Dish gardens are a type of container garden, usually made with shallow, open dishes or bowls and with multiple plants in one container. The plants may be of the same or different species. Often, plants are chosen to add color or texture to a space, whether indoors or out.
The container chosen is up to the taste of the individual, but there are some basic considerations. A container needs to have enough room for the plants it will contain, as well as the media to support those plants. Drainage holes are another key factor. Do not use a layer of gravel at the bottom of the pot for drainage; a layer of gravel will actually hinder water movement away from roots. The composition of the container needs to be considered—plastic pots get brittle outdoors in the sun, and outdoor clay pots need more frequent watering, for example. Succulents don’t need as deep a dish as other plants, since they can tolerate shallow rooting.
Plants used in dish gardens generally stay small or are slow growing. It is essential to select plants with similar watering and light needs for a successful dish garden. Planting a succulent, which needs a fast-draining soil to avoid overwatering, together with a nerve plant, which likes moist soil and thrives in high humidity, is going to create a difficult maintenance situation at best. Plants with similar growing conditions have the best chance at creating a pleasant, low-maintenance dish garden.
The media chosen for the pot will vary, depending upon the type of plants used; media should drain well, but hold adequate moisture and should not be very fertile. Fertile soil will encourage rapid growth. Fast-draining media contains sand, perlite and other ingredients that expedite drainage to prevent cactus and other succulents from sitting in water for too long.
When designing the dish garden, keep in mind that plants in groups of odd numbers (three, five, etc.) are often perceived as more aesthetically pleasing. Many people choose to make dish gardens similar to floral arrangements (Figure 1), with a “thriller” (tall plant in the middle), a “filler” (bushy plants that fill voids in the pot) and a “spiller” (trailing plants that hang over the side). Others like to use plants to make miniature scenes, complete with miniature hardscaping or figurines, to portray fairy gardens, jungle environments, or model parks. Dish gardens give free rein to creativity once the basic plant needs are met.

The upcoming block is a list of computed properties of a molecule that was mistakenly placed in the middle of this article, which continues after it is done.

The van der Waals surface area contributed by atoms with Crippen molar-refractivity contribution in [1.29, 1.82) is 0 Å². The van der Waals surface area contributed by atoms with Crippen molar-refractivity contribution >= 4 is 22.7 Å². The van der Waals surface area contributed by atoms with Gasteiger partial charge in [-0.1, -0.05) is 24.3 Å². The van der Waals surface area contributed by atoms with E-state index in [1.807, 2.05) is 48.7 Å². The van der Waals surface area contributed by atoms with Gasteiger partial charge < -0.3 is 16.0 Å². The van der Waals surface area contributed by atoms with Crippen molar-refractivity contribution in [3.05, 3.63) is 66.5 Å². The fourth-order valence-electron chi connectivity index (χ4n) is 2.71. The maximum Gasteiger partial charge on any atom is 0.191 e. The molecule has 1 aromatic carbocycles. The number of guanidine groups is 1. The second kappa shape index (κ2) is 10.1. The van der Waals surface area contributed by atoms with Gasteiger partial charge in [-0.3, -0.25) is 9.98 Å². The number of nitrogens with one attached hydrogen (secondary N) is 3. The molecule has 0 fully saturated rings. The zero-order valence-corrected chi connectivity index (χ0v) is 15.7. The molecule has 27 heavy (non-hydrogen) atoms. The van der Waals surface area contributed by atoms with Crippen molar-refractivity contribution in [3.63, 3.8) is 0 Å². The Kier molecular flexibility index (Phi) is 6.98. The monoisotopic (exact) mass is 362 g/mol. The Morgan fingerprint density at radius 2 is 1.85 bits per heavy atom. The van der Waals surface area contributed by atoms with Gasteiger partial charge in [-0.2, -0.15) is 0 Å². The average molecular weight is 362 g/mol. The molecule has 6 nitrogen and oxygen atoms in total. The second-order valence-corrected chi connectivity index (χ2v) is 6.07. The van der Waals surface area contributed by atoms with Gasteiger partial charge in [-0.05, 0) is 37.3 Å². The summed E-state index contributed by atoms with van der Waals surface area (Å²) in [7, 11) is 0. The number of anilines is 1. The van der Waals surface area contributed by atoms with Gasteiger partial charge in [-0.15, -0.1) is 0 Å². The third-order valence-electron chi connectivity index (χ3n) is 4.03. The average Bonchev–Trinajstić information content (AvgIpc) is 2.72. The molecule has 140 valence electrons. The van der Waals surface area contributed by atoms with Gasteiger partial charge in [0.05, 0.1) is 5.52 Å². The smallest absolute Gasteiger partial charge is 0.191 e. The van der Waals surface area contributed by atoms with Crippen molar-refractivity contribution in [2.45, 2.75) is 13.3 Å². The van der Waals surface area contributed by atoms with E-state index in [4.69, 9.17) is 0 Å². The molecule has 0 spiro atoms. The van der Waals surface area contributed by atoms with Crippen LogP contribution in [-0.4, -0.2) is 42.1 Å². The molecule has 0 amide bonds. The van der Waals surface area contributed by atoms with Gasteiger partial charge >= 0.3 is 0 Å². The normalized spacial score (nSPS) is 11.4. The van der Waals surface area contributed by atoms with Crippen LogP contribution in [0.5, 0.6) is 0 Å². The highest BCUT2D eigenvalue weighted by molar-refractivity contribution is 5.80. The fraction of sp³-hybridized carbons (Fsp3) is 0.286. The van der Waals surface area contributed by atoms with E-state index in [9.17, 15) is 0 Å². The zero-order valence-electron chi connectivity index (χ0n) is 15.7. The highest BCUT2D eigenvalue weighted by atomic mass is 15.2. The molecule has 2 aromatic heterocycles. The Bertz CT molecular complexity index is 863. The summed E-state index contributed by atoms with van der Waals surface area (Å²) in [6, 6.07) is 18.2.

Figure 1. Examples of the concepts of thriller, filler and spiller.
When transplanting from nursery pots to a container, it is important to remove the plant properly to prevent damage to the roots of the plant (Figure 2). Place your hand over the top of the pot, putting half of your fingers on one side of the plant and half on the other side of the plant (making a “v” shape). Turn the pot upside-down and squeeze the edges of the pot. The plant should slide out on its own. Never pull the plant out of the pot; the roots could break.
Figure 2. Correct method of removing a plant from a pot. (Graphic courtesy of National Gardening Association).
To plant in a container, fill the container part way with potting media, so transplants will have their roots on top of the media, with room for downward growth. After arranging the plants, fill the container with potting media so that the plants have media to the same level as they did in their original pots. Burying the crown of a plant can lead to rot; planting too shallow will dry out the roots. When filling the container with media, be aware that settling will occur after watering. Tamp the potting media around the plants, but do not compress the mix so much that air pockets are removed. Leave some room between the top of the media and the top of the container, so media and water stay in the dish garden when watering.
Feel free to add items to your dish garden to create a fun display; be careful not to overdo it. The plants are the real stars of the dish garden!
Assistant Extension Specialist, 4-H Youth Development
Consumer Horticulture Specialist